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Limiting Reagents and Percent Yield. What Is a Limiting Reagent?. Many cooks follow a recipe when making a new dish. When a cook prepares to cook he/she needs to know that sufficient amounts of all the ingredients are available.

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## Limiting Reagents and Percent Yield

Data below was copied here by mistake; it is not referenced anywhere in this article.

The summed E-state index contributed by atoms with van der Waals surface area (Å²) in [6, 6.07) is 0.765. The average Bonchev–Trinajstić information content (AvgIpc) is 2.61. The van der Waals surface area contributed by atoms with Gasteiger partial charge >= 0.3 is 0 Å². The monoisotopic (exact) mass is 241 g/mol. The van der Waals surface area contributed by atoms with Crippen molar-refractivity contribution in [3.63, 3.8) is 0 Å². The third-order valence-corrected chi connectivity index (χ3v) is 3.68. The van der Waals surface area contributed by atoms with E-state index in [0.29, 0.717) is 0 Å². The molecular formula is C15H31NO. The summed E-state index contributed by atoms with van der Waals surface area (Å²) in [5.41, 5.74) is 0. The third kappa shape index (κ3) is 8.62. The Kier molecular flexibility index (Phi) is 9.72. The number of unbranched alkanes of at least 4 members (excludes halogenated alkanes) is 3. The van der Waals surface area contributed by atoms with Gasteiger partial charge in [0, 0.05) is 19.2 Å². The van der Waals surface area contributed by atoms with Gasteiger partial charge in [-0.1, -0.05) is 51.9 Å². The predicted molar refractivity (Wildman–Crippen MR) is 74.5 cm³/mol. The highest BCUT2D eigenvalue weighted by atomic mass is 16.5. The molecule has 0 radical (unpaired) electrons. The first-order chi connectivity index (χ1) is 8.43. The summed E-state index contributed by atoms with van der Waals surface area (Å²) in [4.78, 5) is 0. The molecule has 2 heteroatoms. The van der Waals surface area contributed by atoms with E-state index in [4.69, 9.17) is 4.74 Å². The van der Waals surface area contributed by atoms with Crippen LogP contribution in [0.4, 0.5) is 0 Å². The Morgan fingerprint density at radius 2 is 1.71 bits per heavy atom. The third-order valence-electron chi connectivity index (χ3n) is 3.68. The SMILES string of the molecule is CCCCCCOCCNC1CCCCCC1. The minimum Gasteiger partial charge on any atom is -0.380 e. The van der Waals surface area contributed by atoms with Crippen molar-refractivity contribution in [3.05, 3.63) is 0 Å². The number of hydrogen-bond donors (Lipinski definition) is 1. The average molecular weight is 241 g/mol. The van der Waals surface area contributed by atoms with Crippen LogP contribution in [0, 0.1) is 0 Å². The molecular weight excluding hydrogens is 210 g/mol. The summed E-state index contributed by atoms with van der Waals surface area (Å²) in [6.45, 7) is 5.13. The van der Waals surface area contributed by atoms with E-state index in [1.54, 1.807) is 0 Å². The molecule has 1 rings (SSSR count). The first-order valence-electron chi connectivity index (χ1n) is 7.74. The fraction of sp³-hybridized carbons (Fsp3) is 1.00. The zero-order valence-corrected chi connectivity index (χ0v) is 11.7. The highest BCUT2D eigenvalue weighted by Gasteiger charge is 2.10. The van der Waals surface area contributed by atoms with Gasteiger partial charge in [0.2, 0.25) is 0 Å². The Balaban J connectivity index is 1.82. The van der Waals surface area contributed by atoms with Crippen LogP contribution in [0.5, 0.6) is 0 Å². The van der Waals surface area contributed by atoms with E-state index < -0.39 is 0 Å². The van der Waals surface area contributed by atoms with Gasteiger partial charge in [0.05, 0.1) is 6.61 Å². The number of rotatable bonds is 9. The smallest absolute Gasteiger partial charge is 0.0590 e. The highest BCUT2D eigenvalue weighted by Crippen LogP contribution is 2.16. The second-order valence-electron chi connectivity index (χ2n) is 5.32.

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**What Is a Limiting Reagent?**• Many cooks follow a recipe when making a new dish. • When a cook prepares to cook he/she needs to know that sufficient amounts of all the ingredients are available. • Let’s look at a recipe for the formation of a double cheeseburger:**1 hamburger bun**1 tomato slice 1 lettuce leaf 2 slices of cheese 2 burger patties**How many hamburger buns do you need?**5 • If you want to make 5 double cheese burgers: • How many hamburger patties do you need? 10 • How many slices of cheese do you need? 10 • How many slices of tomato do you need? 5**1 bun, 2 patties, 2 slices of cheese, 1 tomato slice**1 • 2 buns, 4 patties, 4 slices of cheese, 2 tomato slices • How many double cheeseburgers can you make if you start with: 2 • 1 mole of buns, 2 moles of patties, 2 moles of cheese, 1 mole of tomato slices 1 mole • 10 buns, 20 patties, 2 slices of cheese, 10 tomato slices 1**We can’t make anymore than 1 double cheeseburger with our**ingredients. • The slices of cheese limits the number of cheeseburgers we can make. • If one of our ingredients gets used up during our preparation it is called the limiting reactant (LR) • The LR limits the amount of product we can form; in this case double cheeseburgers. • It is equally impossible for a chemist to make a certain amount of a desired compound if there isn’t enough of one of the reactants.**As we’ve been learning, a balanced chemical rxn is a**chemist’s recipe. • Which allows the chemist to predict the amount of product formed from the amounts of ingredients available • Let’s look at the reaction equation for the formation of ammonia: N2(g) + 3H2(g) 2NH3(g) • When 1 mole of N2 reacts with 3 moles of H2, 2 moles of NH3 are produced. • How much NH3 could be made if 2 moles of N2 were reacted with 3 moles of H2? 2 mols of ammonia**N2(g) + 3H2(g) 2NH3(g)**• The amount of H2 limits the amount of NH3 that can be made. • From the amount of N2 available we can make 4 moles of NH3 • From the amount of H2 available we can only make 2 moles of NH3. • H2 is our limiting reactant here. • It runs out before the N2 is used up. • Therefore, at the end of the reaction there should be N2 left over. • When there is reactant left over it is said to be in excess.**How much N2 will be left over after the reaction?**• In our rxn it takes 1 mol of N2 to react all of 3 mols of H2, so there must be 1 mol of N2 that remains unreacted. • We can use our new stoich calculation skills to determine 3 possible types of LR type calculations. • Determine which of the reactants will run out first (limiting reactant) • Determine amount of product • Determine how much excess reactant is wasted**Limiting Reactant Problems:**Given the following reaction: 2Cu + S Cu2S • What is the limiting reactant when 82.0 g of Cu reacts with 25.0 g S? • What is the maximum amount of Cu2S that can be formed? • How much of the other reactant is wasted?**Our 1st goal is to calculate how much S would react if all**of the Cu was reacted. • From that we can determine the limiting reactant (LR). • Then we can use the Limiting Reactant to calculate the amount of product formed and the amount of excess reactant left over. • 82g Cu • mol Cu • mol S • g S**2Cu + S Cu2S**1mol S 1molCu 32.1g S 82.0gCu • So if all of our 82.0g of Copper were reacted completely it would require only 20.7 grams of Sulfur. • Since we initially had 25g of S, we are going to run out of the Cu, the limiting reactant) & end up with 4.3 grams of S 2molCu 1mol S 63.5gCu =20.7 g S**________**• Copper being our Limiting Reactant is then used to determine how much product is produced. • The amount of Copper we initially start with limits the amount of product we can make. 1molCu2S 1molCu 159gCu2S 82.0gCu 2molCu2S 1molCu2S 63.5gCu = 103 g Cu2S**So the reaction between 82.0g of Cu and 25.0g of S can only**produce 103g of Cu2S. • The Cu runs out before the S and we will end up wasting 4.7 g of the S. Ex 2: Hydrogen gas can be produced in the lab by the rxn of Magnesium metal with HCl according to the following rxn equation: Mg + 2HCl MgCl2 + H2 • What is the LR when 6.0 g HCl reacts with 5.0 g Mg? What is the maximum amount of H2 that can be formed? And how much of the other reactant is wasted?**5.0g Mg **• mol Mg • 2mol HCl • g HCl 36.5gHCl 2molHCl 1molMg 5.0g Mg 1molHCl 1molMg 24.3gMg = 15.0g HCl • So if 5.0g of Mg were used up it would take 15.0g HCl, but we only had 6.0g of HCl to begin with. • Therefore, the 6.0g of HCl will run out before the 5.0g of Mg, so HCl is our Limiting Reactant.**6.0g HCl**• 2mol HCl • 1mol H2 • g H2 2.0gH2 1molH2 1molHCl 6.0g HCl 1molH2 2molHCl 36.5gHCl = 0.164 g H2 produced • 6.0g HCl • 2mol HCl • 1mol Mg • g Mg 24.3gMg 1molMg 1molHCl 6.0g HCl 1molMg 2molHCl 36.5gHCl = 1.997 g Mg - 5.0 g Mg = 3.01g Mg extra**Calculating Percent Yield**• In theory, when a teacher gives an exam to the class, every student should get a grade of 100%. • Your exam grade, expressed as a perc-ent, is a quantity that shows how well you did on the exam compared with how well you could have done if you had answered all questions correctly**This calc is similar to the percent yield calc that you do**in the lab when the product from a chemical rxn is less than you expected based on the balanced eqn. • You might have assumed that if we use stoich to calculate that our rxn will produce 5.2 g of product, that we will actually recover 5.2 g of product in the lab. • This assumption is as faulty as assuming that all students will score 100% on an exam.**When an equation is used to calculate the amount of product**that is possible during a rxn, a value representing the theoretical yield is obtained. • The theoretical yield is the maximum amount of product that could be formed from given amounts of reactants. • In contrast, the amount of product that forms when the rxn is carried out in the lab is called the actual yield. • The actual yield is often less than the theoretical yield.**The percent yield is the ratio of the actual yield to the**theoretical yield as a percent • It measures the measures the efficiency of the reaction actual yield Percent yield= x 100 theoretical yield • What causes a percent yield to be less than 100%?**Rxns don’t always go to completion; when this occurs, less**than the expected amnt of product is formed. • Impure reactants and competing side rxns may cause unwanted products to form. • Actual yield can also be lower than the theoretical yield due to a loss of product during filtration or transferring between containers. • If a wet precipitate is recovered it might weigh heavy due to incomplete drying, etc.**Calcium carbonate is synthesized by heating,as shown in the**following equation: CaO + CO2 CaCO3 • What is the theoretical yield of CaCO3 if 24.8 g of CaO is heated with 43.0 g of CO2? • What is the percent yield if 33.1 g of CaCO3 is produced? Determine which reactant is the limiting and then decide what the theoretical yield is.**24.8gCaO**• molCaO • mol CaCO3 • gCaCO3 • 24.8gCaO • molCaO • mol CO2 • gCO2 24.8 g CaO 1molCaO 1mol CO2 44 g CO2 56g CaO 1mol CaO 1molCO2 LR = 19.5gCO2 1mol CaO 100g CaCO3 24.8 g CaO 1molCaCO3 56g CaO 1mol CaO 1molCaCO3 = 44.3 g CaCO3**_____________**• CaO is our LR, so the reaction should theoretically produce 44.3 g of CaCO3 (How efficient were we?) • Our percent yield is: 33.1 g CaCO3 Percent yield= x 100 44.3 g CaCO3 Percent yield = 74.7%